Talent gap is one issue that is plaguing the industry globally. A recent RGF International Recruitment study revealed that in Singapore, the struggle to locate and attract key talent is a huge concern for employers. According to Manpower Group, about 58% of employers reported on talent shortages in 2018, while concluding that talent shortages have been pushed to the highest levels since 2006.
Similarly, in the US, more and more employers now are struggling to fill open jobs. But swerving away from this notion was Barbara Humpton (pictured left), CEO of Siemens USA, who said that talent is evenly distributed across humanity. But it is through the lens we see talent that really matters. “People have talent and are looking for ways to use it,” she said. But what we should now be looking out for are the “opportunity gaps”. She added:
Determining the difference between talent gap and opportunity gap is accessibility, ability in landing jobs, as well as attaining the right kind of education.
During a keynote at Dreamforce 2019, Humpton along with Workday CEO Aneel Bhusri (pictured right) and Salesforce co-founder Keith Block, discussed the future of work. According to Humpton, workplace development is one area companies and even the government could work towards.
“Think of multiple pathways to get to the American dream,” she said, adding that individuals don’t necessarily have to take the traditional route of getting a ticket to multitude of career opportunities, only after completing four years in university. As such more and more leaders of large corporations need to be working towards enabling young talents to be equipped with skills and knowledge, and land technical jobs straight out of high school.
The concept first struck Humpton when she heard of a 17-year old teenager from the Southeastern US state of Alabama, who single-handedly accessed software tools to design and build a prosthetic foot for a marine who had his leg amputated after a gunshot wound. “This could have very well needed the capabilities of a whole department of engineers [with] a completely different access of tools and manufacturing,” Humpton said.
“This is the world we are entering […]. I think we are going to tap into all kinds of new talent that we don’t even know about,” the CEO of a 172-year old company revealed.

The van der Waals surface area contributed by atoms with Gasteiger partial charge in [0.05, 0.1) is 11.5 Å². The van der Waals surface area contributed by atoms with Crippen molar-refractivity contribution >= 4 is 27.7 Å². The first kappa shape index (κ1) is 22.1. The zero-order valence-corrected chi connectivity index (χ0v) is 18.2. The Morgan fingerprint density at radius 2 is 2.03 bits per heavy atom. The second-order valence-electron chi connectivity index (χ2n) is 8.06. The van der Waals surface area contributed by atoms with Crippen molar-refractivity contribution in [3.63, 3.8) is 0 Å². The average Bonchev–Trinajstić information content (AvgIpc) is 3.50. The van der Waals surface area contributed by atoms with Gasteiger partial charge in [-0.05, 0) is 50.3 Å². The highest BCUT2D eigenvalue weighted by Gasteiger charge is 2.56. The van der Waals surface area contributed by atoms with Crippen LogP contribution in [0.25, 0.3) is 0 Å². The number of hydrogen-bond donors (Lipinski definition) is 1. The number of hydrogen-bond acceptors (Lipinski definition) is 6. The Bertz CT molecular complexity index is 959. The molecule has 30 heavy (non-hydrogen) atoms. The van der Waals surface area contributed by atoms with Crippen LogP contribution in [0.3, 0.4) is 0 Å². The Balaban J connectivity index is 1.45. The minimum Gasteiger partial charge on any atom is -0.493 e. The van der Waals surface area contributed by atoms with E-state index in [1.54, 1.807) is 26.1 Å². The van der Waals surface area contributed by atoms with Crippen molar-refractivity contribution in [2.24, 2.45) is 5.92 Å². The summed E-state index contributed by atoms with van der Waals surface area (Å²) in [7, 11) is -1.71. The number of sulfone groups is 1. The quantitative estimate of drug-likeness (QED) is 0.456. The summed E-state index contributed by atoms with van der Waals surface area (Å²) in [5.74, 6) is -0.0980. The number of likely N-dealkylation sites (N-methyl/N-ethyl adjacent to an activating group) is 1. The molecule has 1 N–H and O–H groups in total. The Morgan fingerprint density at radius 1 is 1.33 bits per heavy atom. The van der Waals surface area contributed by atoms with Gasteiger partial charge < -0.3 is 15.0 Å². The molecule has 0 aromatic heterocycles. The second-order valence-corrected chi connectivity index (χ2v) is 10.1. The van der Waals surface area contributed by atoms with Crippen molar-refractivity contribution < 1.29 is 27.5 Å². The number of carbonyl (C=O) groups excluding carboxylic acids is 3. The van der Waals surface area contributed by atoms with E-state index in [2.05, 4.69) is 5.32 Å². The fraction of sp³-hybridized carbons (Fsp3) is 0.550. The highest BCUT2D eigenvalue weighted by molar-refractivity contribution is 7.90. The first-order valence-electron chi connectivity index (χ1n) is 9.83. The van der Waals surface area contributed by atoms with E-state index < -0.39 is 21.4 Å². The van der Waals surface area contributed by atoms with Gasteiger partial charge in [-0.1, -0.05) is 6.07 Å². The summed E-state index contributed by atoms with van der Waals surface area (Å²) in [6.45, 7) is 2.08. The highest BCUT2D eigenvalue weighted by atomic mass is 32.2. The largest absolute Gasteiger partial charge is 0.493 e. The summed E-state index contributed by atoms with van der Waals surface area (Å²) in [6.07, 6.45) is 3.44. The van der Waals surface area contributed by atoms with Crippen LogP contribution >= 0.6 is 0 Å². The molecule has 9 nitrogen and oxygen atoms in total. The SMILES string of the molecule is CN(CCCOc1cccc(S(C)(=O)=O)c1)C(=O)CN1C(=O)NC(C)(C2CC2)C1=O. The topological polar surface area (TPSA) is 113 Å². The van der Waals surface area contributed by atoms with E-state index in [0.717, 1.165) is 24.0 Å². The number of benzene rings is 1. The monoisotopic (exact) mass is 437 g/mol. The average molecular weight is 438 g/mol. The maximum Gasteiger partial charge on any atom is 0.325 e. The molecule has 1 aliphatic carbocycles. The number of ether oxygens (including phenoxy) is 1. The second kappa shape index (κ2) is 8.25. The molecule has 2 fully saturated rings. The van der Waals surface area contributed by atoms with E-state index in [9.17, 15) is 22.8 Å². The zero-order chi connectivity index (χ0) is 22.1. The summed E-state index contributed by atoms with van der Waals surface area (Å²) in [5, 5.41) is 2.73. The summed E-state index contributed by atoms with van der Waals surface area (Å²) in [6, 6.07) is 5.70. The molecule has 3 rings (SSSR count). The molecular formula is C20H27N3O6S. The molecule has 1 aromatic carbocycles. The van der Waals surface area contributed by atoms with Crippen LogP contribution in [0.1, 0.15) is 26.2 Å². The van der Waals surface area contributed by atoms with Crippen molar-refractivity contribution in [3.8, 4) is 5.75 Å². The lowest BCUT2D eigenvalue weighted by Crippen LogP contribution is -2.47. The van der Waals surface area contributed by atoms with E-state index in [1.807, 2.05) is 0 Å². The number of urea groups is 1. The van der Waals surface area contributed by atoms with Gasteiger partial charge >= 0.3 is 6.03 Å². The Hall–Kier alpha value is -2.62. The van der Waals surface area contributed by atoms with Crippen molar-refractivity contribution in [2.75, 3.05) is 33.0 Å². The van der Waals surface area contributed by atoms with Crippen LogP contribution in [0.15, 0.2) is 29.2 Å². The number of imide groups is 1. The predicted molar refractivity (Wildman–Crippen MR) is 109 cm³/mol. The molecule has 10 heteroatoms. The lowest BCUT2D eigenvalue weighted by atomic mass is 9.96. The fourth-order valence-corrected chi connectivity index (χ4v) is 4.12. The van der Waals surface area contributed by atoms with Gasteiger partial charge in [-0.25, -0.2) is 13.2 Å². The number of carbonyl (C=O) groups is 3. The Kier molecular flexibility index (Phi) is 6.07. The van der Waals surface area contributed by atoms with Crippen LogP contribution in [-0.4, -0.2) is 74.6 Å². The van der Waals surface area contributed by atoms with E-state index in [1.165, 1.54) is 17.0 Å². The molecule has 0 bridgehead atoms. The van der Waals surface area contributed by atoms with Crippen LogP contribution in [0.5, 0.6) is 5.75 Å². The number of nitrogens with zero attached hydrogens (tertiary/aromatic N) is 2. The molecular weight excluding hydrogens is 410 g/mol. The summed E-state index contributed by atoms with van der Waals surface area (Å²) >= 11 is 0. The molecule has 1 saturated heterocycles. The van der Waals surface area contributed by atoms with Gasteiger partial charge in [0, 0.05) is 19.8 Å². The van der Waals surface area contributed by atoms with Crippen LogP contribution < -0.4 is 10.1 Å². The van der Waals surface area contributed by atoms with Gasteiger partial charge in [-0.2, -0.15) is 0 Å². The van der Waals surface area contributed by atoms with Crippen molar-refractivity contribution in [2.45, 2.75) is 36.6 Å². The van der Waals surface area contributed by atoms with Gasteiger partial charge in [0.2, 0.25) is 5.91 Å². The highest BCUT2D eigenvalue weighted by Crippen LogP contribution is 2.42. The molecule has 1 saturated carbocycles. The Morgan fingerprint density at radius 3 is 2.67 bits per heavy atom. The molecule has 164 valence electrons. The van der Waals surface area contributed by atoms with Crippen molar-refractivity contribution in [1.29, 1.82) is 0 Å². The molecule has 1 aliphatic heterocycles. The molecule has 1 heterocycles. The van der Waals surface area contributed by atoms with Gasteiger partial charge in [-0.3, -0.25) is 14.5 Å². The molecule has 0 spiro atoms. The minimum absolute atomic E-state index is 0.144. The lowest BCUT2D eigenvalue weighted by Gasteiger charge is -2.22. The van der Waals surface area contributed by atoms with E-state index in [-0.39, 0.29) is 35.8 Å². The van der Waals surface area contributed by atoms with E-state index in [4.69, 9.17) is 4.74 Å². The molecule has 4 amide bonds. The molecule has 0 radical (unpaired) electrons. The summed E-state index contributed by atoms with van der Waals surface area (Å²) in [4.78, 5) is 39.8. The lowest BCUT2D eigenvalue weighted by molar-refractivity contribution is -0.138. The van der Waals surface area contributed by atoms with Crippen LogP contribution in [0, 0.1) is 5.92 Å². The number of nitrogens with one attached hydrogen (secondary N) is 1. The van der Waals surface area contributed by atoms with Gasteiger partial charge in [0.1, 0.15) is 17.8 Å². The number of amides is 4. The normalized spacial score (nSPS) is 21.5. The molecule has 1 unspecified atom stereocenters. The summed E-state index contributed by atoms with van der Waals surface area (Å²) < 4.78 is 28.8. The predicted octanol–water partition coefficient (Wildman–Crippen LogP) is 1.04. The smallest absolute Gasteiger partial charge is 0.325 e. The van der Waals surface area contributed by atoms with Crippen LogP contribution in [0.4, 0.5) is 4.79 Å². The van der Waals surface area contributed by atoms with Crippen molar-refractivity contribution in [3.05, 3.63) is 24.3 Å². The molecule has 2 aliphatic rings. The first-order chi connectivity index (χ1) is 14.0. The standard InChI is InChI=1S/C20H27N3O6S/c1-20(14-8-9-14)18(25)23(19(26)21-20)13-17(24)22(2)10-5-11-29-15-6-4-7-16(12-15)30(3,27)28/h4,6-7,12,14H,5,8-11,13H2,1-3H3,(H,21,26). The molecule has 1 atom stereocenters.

Echoing a similar sentiment, Bhusri said corporations need to realise there is an opportunity gap rather than talent gap in the society. He added that talent is already out there and it is now about creating opportunities for those who are talented but do not have access to amplify these skills. According to Bhusri, this has a lot to do with education, and tapping into the talents’ potential.
“I know the talent is out there, but we have to work a little harder to get to some of the talent that is not coming through the traditional channels. A lot of these digital-age folks might not enroll into college but they are going to be very productive in society,” he explained, saying that the next step is to identify ways to onboard these talent into companies.
Draw them in and let them know that these tools are available to them.
Agreeing with the ample talent in the community, Salesforce’s Block said companies merely have to break down the walls of how education is traditionally perceived.
“It is really about rethinking education and too often, we find ourselves trapped thinking in the way we thought in the past. And this is because it is a comfort zone for us, and it is the only way we know,” he added.
Similarly to Siemens’ Humpton and Workday’s Bhusri, Block too explained that there is learning platforms and enough desire among individuals, and opportunities are all it takes to to bridge this gap. “I do believe that we can do this, but it will take collective leadership. It is not on the three of us alone but rather all of us,” he said.
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Salesforce paid for the journalist’s trip to Dreamforce 2019 held in San Francisco.